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Garcetti promoting local productions as Cortines shuts them down

LA School Report | October 9, 2015



school report buzzOne day after LA Unified abruptly announced that it is shutting down all film and TV productions from any of its campuses, Los Angeles Mayor Eric Garcetti visited the set of American Horror Story: Hotel today to promote how the California Film and TV Tax Credit is helping bring film and TV productions back to the LA area.

The show had filmed for three seasons outside of the state before being lured to LA as one of the first 11 projects to receive allocations under the new credit program.

“We are fighting back against runaway production, and this tax credit is delivering results for the heart and soul of the film and television industry — the people who swing hammers, run cable and serve food on set so they can pay he bills and contribute to our economy,” Garcetti said in a statement. “Our film and television industry is the lifeblood of Los Angeles’ middle class, and now production is coming back to where it belongs.”

Garcetti’s promotional stop comes somewhat ironically for LA Unified, considering Superintendent Ramon Cortines‘ move to shut down all productions on district campuses in the wake of an NBC Los Angeles report that accused the district of lacking proper oversight. (LA School Report has its own opinion on this and questioned the accusations in the story. Click here to read our commentary.)

Entertainment productions on district campuses have reportedly brought around $10 million to the district over the last five years. According to Garcetti’s office, a total of 22 projects have received tax credits in the first two application periods, and based on data the projects will generate an estimated $1.07 billion in direct in-state spending, which includes $387 million in wages for below-the-line crew members.

National Kale Day at LAUSD

No one can accuse LA Unified of not going all in for National Kale Day, which was Oct. 7. The district ordered up more than five tons of the vegetable from a local farm in Ventura County and served an estimated 350,000 kale-and-cranberry salads, according to LAUSD Daily.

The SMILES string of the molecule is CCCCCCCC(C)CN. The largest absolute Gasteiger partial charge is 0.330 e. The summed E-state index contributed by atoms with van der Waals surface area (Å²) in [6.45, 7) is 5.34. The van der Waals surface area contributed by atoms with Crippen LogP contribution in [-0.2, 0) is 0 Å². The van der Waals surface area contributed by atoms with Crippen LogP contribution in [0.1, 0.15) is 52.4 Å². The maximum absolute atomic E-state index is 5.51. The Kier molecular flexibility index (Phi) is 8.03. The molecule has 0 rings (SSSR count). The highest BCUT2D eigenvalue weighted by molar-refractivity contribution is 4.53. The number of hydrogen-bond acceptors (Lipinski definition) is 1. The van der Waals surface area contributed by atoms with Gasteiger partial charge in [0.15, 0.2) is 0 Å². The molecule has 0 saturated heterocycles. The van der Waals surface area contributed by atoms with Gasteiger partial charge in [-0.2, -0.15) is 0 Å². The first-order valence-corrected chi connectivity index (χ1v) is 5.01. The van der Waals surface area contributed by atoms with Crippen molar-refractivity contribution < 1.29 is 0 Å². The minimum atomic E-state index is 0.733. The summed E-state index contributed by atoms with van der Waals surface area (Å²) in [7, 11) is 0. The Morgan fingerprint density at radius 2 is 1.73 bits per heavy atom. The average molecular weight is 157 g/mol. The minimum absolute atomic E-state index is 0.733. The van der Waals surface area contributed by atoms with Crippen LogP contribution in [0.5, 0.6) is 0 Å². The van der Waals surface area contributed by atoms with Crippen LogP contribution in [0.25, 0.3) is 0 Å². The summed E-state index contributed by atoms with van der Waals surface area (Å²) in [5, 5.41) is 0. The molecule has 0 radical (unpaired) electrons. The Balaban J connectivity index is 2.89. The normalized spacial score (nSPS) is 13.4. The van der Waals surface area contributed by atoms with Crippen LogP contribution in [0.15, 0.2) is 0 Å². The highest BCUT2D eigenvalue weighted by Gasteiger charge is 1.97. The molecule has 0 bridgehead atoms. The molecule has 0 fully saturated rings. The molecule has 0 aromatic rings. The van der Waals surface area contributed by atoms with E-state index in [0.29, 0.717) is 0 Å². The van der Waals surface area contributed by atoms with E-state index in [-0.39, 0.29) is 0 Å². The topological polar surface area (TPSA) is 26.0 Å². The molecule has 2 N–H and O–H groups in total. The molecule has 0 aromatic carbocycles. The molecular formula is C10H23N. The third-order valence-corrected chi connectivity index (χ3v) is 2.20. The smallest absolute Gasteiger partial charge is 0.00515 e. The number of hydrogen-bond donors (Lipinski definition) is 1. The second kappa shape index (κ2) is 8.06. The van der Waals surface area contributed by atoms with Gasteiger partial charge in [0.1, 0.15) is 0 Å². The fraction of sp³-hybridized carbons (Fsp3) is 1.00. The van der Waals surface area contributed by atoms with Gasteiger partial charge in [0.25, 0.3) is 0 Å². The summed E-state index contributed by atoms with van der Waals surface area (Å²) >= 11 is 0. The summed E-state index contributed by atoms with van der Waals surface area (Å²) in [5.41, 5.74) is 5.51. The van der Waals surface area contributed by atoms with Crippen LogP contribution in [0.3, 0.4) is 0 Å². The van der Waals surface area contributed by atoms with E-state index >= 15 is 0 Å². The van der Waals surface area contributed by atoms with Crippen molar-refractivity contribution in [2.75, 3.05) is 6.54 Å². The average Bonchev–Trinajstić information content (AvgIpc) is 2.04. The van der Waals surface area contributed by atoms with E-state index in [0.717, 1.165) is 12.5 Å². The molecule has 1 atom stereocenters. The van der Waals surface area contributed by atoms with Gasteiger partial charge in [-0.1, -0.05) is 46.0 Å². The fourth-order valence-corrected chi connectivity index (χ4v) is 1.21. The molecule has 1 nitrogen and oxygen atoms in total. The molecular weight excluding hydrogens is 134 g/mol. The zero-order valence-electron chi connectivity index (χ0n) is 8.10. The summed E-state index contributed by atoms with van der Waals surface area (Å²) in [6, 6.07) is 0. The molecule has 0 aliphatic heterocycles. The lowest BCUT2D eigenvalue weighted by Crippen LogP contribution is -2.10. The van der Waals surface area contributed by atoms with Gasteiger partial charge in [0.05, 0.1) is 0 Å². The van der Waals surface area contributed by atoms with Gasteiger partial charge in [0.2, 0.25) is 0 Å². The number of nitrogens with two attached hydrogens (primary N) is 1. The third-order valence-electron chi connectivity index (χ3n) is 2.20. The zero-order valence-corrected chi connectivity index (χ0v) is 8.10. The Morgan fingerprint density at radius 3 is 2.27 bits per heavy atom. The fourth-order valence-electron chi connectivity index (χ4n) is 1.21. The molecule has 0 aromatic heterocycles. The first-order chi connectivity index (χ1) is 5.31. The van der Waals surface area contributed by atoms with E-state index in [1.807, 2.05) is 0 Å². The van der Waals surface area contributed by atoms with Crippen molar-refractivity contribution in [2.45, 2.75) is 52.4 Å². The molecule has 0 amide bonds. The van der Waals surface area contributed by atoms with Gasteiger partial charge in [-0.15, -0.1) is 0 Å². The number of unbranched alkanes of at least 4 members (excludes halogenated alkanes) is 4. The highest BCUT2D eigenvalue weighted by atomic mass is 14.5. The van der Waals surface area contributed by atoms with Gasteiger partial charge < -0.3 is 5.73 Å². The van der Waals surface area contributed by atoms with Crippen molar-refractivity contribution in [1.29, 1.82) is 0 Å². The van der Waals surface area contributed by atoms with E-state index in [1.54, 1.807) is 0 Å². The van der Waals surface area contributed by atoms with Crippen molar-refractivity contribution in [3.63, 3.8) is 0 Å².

Kale is one of those “superfoods” your doctor has probably told you to eat more of, as it is high in vitamins and nutrients. The salads were a hit, LAUSD said.

“I love kale,” said Ozzie, an eighth-grade student. “They should serve this everyday.”

It seems the kale experiment worked, and it sounds as if there should be more kale to come.

“Right now, we’re trying it once a month. If we get a lot of positive feedback, we may serve it more frequently,” Laura Benavidez, interim co-director of the district’s Food Services Division, said in a statement. “Kale is one of the ways we are introducing new items, healthy items to our students.”

Friedrichs v. CTA Supreme Court Case heating up

The Friedrichs v. California Teachers Association case is set to go before the U.S. Supreme Court this fall and has gigantic implications for unions, as a victory by the plaintiffs would reverse a decades-old precedent, Abood v. Detroit Board of Education, that requires non-union members to pay dues under a “fair share” rationale that non-members derive the same benefits as a members.

The case involves a group of teachers, including some from LA Unified, suing the CTA over the dues. Several supporters of the teachers have recently filed amicus briefs with the court, including Gloria Romero, a former state senator who is active in various reform movements.

“The denial of these First Amendment rights for teachers simultaneously denies the civil rights of predominantly poor and minority children in America,” Romero said in a press release. “Virtually every reform we fight for are obstructed by the all-powerful CTA—even when rank and file teachers support our reforms.  By denying teachers their rights, our kids suffer the consequences by being denied a quality education.”

Click here to view Romero’s amicus brief.

 

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